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Tankless water heaters are also known on demand or instant water heaters; heating water only when required. In these types of heaters, the type of gas used may be either propane or natural gas and hence one should always verify the supply available before purchasing the heater.

Some popular models include Bosch Aquastar 2400ES Gas Tankless Water Heater, GE Indoor Tankless Gas Water Heater Model GN94DNSRSA and Rheem Tankless Water Heater RTG-74PVN-1, Indoor Use.

One has to carefully evaluate their need and usage along Best propane tankless with the cost factor before purchasing them considering that this is one time investment as the tankless water heaters have a life expectancy of about 20 years.

Pros for Tankless Gas Water Heaters

Saves energy. The unit operates when there is a demand for hot water, which can reduce its energy cost by about 25% annually. Best performance comes from gas units, as electric units are not Energy Star-rated.

High efficiency. The most efficient storage tank has an energy factor of about .67, but according to Energy Star, some tankless units have energy factors as high as .95.

Unlimited hot water. Can deliver hot water for hours, not limited by tank capacity.

Constant temperature. Doesn’t get cooler as hot water runs out of the tank. If a unit is sized properly, a gas tankless heater can deliver a continuous supply of water at a preset temperature at a rate of typically 2 to 5 gallons per minute.

Compact size. Can be mounted on wall, freeing up floor space.

Cons for Tankless Gas Water Heaters

More expensive. Tankless units cost about twice as much as traditional storage tanks. A typical unit may cost about $700 to easily top $1,500.

Installation is expensive. Besides high product cost, installation and the necessary piping can be pricey. Good venting is also required which can be expensive.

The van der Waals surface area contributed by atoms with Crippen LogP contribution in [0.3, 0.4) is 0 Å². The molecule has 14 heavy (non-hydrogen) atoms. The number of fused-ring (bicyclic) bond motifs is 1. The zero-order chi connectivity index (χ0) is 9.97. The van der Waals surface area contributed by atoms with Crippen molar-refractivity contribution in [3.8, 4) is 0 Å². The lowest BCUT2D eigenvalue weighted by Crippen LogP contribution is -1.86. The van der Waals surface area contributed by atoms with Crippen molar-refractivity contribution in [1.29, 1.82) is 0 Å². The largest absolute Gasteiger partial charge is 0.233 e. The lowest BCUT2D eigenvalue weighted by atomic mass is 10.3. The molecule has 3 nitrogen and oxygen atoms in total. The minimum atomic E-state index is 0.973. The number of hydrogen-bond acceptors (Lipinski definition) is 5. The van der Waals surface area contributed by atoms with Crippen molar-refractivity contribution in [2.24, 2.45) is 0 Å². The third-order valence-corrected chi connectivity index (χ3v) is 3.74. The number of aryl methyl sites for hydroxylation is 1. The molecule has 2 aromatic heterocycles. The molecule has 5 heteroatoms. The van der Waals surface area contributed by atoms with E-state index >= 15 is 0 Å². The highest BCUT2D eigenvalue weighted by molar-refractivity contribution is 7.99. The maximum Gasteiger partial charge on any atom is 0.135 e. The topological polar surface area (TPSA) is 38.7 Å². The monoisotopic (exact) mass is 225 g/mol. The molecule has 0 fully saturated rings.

Retrofit is pricey and complicated. Retrofitting a home with a tankless unit can be a complicated process as compared to traditional storage tank and may cost as high as $3,000.

Longer delay by a few seconds before hot water starts flowing. This can make short uses like washing of hands impractical. Water is also wasted while waiting for the hot water to flow. Placing the heater close to the point of use will reduce this problem.

Limited heating capacity. Might not heat water to high enough temperature in winter, depending on required flow rate of water. Some models have a specified minimum inlet water temperature (example: 60 degrees Fahrenheit).

Maintenance is required. Valves may need cleaning or lubrication every year, replacement every few years.

Needs high gas pressure. Gas pressure in some locations can be too low. This needs to be checked with a manometer.

Warranty terms can be strict. Warranties can be voided by installing without licensed plumbers, installing the heater in the bathroom, not doing annual maintenance.
Many of the points above can be found in the instruction manuals of tankless gas heaters. Homeowners should check the instruction manuals before buying, to avoid unpleasant surprises.

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